From the comfort of Bristol to a slum on the outskirts of Manila where families live in nothing more than cardboard boxes might seem a long way to go for a day but as students at the University of Bristol completing a jailbreak challenge run by the charity society ‘RAG’ (Raising and Giving), it was a life changing experience.
As part of ‘Jailbreak’ we, Laura Cavaciuti and Saoirse Linder had to get as far as we could from Bristol in 36 hours without spending any money. We contacted a few airlines in hope of being sponsored and were pleasantly surprised when KLM and Air France Airlines responded and offered us two round trip tickets to Manila — where we would fly from Bristol to Amsterdam and then on to Manila, and work with the people there for 24 hours before coming back. Through using social networking sites such as ‘Facebook’ and ‘Twitter’, we asked friends and family to donate money to the KLM and Air France Village in Bagong Silang. In 2009, KLM in the Philippines joined the Gawad Kalinga charity in its mission of building communities to end poverty in the country.
Gawad Kalinga and Air France KLM have been working together over these past couple years and have built over 45 houses in the village of Bagong Silang, Caloocan City. Together they have proven that changing a community from this extreme poverty into a normal community is possible. They have changed the worst slum of Manila into a sustainable community where many of the people now feel safe, have a normal life with a concrete house, roof, kitchen, bedroom. The local society completely changed and the crime rate dropped by 70%.! However many people are still in need of a home, of support, and of help.
And so in the early hours of Saturday the 19th of November our journey began, with the help of a friend, we were driven to the airport and at approximately 6.30 am our plane took off and we were so excited to begin what will always be one of the most enriching and life changing experiences of our lives.
Keep updated on this page – we will be posting two more blogs – one about our time spent in the Philippines, and the last one will cover our reflections on this whole experience, as well as the fundraising process. We have almost raised enough to build a whole house!
To help us reach our goal, please donate.
You can also come along with us on our exciting journey through this video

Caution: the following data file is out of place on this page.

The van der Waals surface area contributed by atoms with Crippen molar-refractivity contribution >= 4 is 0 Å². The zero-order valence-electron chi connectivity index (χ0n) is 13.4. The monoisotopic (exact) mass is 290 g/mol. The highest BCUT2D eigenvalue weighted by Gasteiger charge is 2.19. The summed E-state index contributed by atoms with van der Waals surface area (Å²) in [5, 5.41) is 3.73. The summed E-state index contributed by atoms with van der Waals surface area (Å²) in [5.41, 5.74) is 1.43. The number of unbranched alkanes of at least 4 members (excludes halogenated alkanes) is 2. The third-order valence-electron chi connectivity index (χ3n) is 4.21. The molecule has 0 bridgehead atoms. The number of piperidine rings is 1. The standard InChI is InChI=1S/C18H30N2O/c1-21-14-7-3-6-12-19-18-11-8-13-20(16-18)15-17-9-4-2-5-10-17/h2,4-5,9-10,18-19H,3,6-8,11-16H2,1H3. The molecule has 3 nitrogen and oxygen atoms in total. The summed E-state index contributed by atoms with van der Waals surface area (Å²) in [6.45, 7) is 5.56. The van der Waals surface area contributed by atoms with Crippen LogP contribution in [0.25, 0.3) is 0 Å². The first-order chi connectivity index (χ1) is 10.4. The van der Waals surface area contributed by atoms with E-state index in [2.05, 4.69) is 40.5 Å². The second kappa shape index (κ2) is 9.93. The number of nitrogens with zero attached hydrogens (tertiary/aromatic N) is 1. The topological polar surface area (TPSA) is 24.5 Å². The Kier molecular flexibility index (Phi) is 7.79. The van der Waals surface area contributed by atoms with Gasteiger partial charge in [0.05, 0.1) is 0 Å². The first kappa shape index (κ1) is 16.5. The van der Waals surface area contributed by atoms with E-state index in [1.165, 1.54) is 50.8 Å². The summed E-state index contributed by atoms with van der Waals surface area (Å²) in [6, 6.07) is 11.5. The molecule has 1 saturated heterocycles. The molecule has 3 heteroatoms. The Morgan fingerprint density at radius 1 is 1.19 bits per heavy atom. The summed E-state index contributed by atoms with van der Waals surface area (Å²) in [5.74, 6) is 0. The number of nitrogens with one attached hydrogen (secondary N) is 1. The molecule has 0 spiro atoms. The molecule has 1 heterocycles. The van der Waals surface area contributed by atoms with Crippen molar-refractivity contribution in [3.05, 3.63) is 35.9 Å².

Laura Cavaciuti, 19, was born in Milan, Italy and moved to Paris, France at the age of 4. She is a dual national Italian/USA – her father is Italian, and her mother is from the United States.
She calls herself a people person – intrigued by their stories, problems, and the greater issues that link people to society and society to them.
That’s why she has chosen to study Sociology, and is very proud to have been awarded a place at the University of Bristol. She is in her first year.
Laura is fluent in English, Italian, French and Spanish. In fact, her IB Extended Essay researched how multilingualism affects an individual’s interpretation and expression of emotion. She knows that multilingualism, and multiculturalism, are extremely important tools in building self-identity, relationships, and power structures. Laura has great interest in how society treats children. In high school, she was President of her school’s Romania Club. This club supports the Fundatia Innocenti at the Rusescu Children’s Hospital in Bucharest. Laura spent time there over 2 years on school holidays to help socialize the children, giving them a better chance at adoption.
In the future, she sees herself as an advocate for vulnerable children or those with learning difficulties.
For these very same reasons, she was immediately attracted to the opportunity of helping Gawad Kalinga through the KLM-Air France corporate initiative in the community of Bagong Silang, Caloocan City, Manila.
She and her her team mate, Saoirse Linder, have raised over 1000 pounds to build a house. Thanks to KLM-Air France, they were able to travel to Manila to tell the people of their commitment in person. They are determined to continue spreading information about the project and helping in any way they can.
Saoirse Linder was born in London on the 11th of October 1991. When she was nine her parents, Seth and Deirdre Linder, moved her to a small village in Northern Ireland so she and her sister could receive a better education. Saoirse’s parents have always been interested in what was happening around the world and her father, a journalist, wrote several articles on development projects in Asia. As a young child Saoirse has a clear memory of him describing a trip to the northern territory of Pakistan to report on an Aga Khan Foundation project there. Even at that age she was struck by both the poverty he described in the general area and the success of the projects that the Aga Khan Foundation had in place to help these communities look after themselves. After taking a gap year Saoirse began a four-year degree course in Sociology at the University of Bristol in November 2011. Saoirse states that her choice of course reflects her interest in social justice and the impact which inequality has on communities around the world. She described her journey to Manila as an extraordinary experience which will always stay with her. Like the project her father described when she was a child, it demonstrates the huge difference to people’s lives such projects can make and has made her determined to continue to help this project and others as much as she can.